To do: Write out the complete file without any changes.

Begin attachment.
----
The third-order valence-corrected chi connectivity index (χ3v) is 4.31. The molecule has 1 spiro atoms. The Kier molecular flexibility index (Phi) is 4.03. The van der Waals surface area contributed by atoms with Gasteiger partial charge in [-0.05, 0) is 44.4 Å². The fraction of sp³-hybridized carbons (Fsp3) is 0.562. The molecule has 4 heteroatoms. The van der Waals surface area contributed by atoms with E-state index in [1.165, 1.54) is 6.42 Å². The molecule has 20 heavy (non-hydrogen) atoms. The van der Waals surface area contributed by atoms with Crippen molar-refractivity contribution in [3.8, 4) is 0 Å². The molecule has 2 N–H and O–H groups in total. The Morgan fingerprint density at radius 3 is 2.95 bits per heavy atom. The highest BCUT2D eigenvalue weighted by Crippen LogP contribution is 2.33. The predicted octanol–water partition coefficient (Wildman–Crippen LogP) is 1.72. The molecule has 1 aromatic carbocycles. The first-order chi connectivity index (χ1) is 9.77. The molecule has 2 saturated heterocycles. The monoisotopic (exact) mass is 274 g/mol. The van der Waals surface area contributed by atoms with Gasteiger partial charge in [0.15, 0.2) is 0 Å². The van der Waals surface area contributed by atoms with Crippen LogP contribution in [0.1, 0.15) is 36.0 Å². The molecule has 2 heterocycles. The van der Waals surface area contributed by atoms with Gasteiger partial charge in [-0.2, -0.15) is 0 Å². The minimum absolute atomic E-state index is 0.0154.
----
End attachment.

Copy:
The third-order valence-corrected chi connectivity index (χ3v) is 4.31. The molecule has 1 spiro atoms. The Kier molecular flexibility index (Phi) is 4.03. The van der Waals surface area contributed by atoms with Gasteiger partial charge in [-0.05, 0) is 44.4 Å². The fraction of sp³-hybridized carbons (Fsp3) is 0.562. The molecule has 4 heteroatoms. The van der Waals surface area contributed by atoms with E-state index in [1.165, 1.54) is 6.42 Å². The molecule has 20 heavy (non-hydrogen) atoms. The van der Waals surface area contributed by atoms with Crippen molar-refractivity contribution in [3.8, 4) is 0 Å². The molecule has 2 N–H and O–H groups in total. The Morgan fingerprint density at radius 3 is 2.95 bits per heavy atom. The highest BCUT2D eigenvalue weighted by Crippen LogP contribution is 2.33. The predicted octanol–water partition coefficient (Wildman–Crippen LogP) is 1.72. The molecule has 1 aromatic carbocycles. The first-order chi connectivity index (χ1) is 9.77. The molecule has 2 saturated heterocycles. The monoisotopic (exact) mass is 274 g/mol. The van der Waals surface area contributed by atoms with Gasteiger partial charge in [0.15, 0.2) is 0 Å². The van der Waals surface area contributed by atoms with Crippen LogP contribution in [0.1, 0.15) is 36.0 Å². The molecule has 2 heterocycles. The van der Waals surface area contributed by atoms with Gasteiger partial charge in [-0.2, -0.15) is 0 Å². The minimum absolute atomic E-state index is 0.0154.